This will be one of the most hotly contested races, pitting Premier Eva Aariak against former cabinet minister Patterk Netser. But both of those candidates will also find some serious challengers: the young new politicians in this constituency are all highly ambitious.
Originally a teacher from Arctic Bay, Eva Aariak, 58, moved to Iqaluit in the mid-1980s. She was a long-time civil servant and from 1999 to 2004, Nunavut’s first languages commissioner. She also owned and operated Malikaat, a small retail business, before becoming Nunavut’s second premier in November 2008.
Her first action item as premier was to order a Government of Nunavut report card, which produced a blunt assessment of the government to date. Her administration subsequently focused on education and health, including a public campaign on school attendance, work on a suicide prevention strategy and work on a poverty reduction strategy.
After five years as premier, Aariak announced she wouldn’t seek another term in the top job. However, she does hope to remain in the legislature, continuing to work on her top three priorities: early childhood education, mental health and infrastructure.
Born and raised in Iqaluit, Travis Cooper, 34, is now raising a daughter of his own there. After seven years working with the Nunavut Employees Union, and five with Nunavut Tunngavik Inc, he says he’s ready to enter public life.
His motto is “Family First” and his priorities are creating a higher standard of education, and working to create long-term, multi-year funding arrangements with non-governmental organizations. According to him, education and strong families are the foundation of any successful society.
Cooper also has strong views on the justice system. He’d like to see support for victims of violent crimes and tough sentences for offenders. But he’d also like to see programs in jails to help inmates get an education, and ultimately make the transition back into society.
The son of George Hickes Sr., who served in the Manitoba legislature for 21 years, George Hickes Jr., 44, says he’s been preparing for this election for a long time.
“I’m at the point now that I feel I can justifiably contribute.”
Hickes grew up in Churchill and small-town Manitoba, moving to Iqaluit in 2004. He began his career in finance, then worked in education policy for the Nunavut government and and later in communications with Qulliq Energy Corporation. He also worked as an executive assistant to his cousin, Hunter Tootoo, where he says he got some good insight into the legislative process.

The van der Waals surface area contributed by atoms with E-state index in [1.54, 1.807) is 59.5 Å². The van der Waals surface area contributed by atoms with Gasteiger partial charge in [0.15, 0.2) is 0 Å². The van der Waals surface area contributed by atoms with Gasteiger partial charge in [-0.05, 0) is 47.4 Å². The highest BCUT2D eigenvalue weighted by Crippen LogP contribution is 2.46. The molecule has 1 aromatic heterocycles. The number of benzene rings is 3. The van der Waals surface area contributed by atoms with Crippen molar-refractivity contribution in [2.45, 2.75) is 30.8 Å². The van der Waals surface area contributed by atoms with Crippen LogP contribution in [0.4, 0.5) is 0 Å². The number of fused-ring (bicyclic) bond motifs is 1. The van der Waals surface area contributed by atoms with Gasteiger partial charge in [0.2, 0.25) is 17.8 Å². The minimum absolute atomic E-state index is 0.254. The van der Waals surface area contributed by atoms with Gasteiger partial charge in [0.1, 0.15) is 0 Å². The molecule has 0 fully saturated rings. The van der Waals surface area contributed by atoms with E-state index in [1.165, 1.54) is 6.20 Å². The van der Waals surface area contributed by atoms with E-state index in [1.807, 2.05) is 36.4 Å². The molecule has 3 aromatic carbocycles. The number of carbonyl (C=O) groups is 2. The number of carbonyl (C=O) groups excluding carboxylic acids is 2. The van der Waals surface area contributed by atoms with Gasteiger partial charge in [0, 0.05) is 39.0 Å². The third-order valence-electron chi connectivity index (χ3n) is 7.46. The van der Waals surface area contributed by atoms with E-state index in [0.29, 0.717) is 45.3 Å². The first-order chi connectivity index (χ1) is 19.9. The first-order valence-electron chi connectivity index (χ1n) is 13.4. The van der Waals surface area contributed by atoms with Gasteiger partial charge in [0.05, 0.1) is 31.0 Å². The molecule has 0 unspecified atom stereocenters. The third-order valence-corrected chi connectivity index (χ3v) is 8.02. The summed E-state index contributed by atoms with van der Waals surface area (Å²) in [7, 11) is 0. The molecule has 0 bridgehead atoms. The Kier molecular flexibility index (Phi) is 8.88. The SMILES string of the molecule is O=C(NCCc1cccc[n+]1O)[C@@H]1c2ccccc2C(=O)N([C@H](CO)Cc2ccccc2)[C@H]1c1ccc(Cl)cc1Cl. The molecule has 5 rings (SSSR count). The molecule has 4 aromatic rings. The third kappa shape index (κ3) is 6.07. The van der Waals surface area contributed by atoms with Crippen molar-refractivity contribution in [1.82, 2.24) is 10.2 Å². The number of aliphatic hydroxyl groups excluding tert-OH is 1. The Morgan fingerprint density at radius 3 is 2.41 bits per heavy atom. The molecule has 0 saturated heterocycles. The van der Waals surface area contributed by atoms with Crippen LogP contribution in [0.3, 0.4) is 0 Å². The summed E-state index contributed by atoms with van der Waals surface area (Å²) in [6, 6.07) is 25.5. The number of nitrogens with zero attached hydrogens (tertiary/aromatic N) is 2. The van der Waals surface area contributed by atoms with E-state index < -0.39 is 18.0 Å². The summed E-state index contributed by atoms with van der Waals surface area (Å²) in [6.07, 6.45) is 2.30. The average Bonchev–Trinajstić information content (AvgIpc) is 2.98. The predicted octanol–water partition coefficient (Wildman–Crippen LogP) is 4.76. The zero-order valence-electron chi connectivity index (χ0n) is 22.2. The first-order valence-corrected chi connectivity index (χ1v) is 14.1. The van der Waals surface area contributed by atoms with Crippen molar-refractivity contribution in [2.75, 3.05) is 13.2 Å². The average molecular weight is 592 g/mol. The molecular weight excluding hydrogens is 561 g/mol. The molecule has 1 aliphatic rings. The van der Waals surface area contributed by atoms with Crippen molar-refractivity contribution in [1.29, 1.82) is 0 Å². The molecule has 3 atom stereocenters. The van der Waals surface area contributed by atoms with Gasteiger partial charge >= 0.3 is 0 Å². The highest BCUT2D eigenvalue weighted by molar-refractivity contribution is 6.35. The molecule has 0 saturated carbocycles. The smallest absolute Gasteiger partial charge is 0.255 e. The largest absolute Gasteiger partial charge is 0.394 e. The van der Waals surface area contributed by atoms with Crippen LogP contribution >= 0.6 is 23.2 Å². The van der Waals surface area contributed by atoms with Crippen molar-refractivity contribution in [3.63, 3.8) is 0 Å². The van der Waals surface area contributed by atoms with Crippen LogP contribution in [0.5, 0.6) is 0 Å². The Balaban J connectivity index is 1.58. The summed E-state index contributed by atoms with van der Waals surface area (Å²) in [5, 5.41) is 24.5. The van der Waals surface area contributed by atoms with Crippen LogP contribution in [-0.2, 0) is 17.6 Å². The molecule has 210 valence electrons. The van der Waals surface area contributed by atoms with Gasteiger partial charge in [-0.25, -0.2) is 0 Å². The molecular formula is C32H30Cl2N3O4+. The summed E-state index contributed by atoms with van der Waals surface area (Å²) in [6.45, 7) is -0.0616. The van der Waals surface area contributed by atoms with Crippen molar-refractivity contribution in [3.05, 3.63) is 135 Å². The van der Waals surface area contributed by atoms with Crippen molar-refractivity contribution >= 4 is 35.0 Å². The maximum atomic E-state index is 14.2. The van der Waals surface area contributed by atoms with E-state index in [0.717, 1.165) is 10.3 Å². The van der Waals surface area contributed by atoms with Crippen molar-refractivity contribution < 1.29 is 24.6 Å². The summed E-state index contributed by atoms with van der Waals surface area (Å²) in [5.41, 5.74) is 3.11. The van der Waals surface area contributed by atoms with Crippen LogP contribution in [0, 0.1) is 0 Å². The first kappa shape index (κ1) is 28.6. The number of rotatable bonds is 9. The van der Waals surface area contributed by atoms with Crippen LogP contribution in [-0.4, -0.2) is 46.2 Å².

Hickes wants to focus on affordable housing and better education, because he says that’s how Nunavut will work towards greater economic development. Hickes regrets that he lost his Inuktitut as a child, but says he plans to work on it if he’s elected.
Gideonie Joamie, 40, spent eight years with the Department of Culture and Heritage, most recently as the director of policy and planning. He was born and raised in Iqaluit and he thinks that’s important.
“It’s my home community and we haven’t had a lot of original Iqalummiut represent us in the legislature.”
For example, Joamie says the recent decision to liberalize beer and wine sales was the turning point that made him want to get into territorial politics.
“Having lived here all my life, having heard the horror stories of the past, I was disappointed.”
Not that he’s against the idea, he says, but Joamie feels that opening a beer store before establishing an addictions treatment centre is irresponsible.
If elected, Joamie says he’ll look for creative solutions to the exorbitant cost of housing in the capital, and the huge monthly bills that keep working families in public housing. He also wants to see Nunavut get a bigger share of its offshore turbot fishery, and he supports the Arctic Fibre link that could bring faster Internet to the territory.
Patterk Netser, 54, is originally from Coral Harbour, where he ran a gravel company for 13 years. He first moved to Iqaluit as MLA for Nanulik in 2004. After losing a second term in the legislature, he stayed on in the capital to work as a constituency assistant for MP Leona Aglukkaq, winding up as director of her regional office.
Netser says he’s running now to help improve people’s lives in his new home town.
“We have to restore hope back into the people,” he said. “We really haven’t had much from this current assembly in terms of leadership.”
He’s also worried about education in Nunavut.
“If you want to get into Nunavut Arctic College programs, you have to do a foundation year. Why can’t our education system do that for them? It’s a waste of money. It frustrates me, and that’s why I’m running.”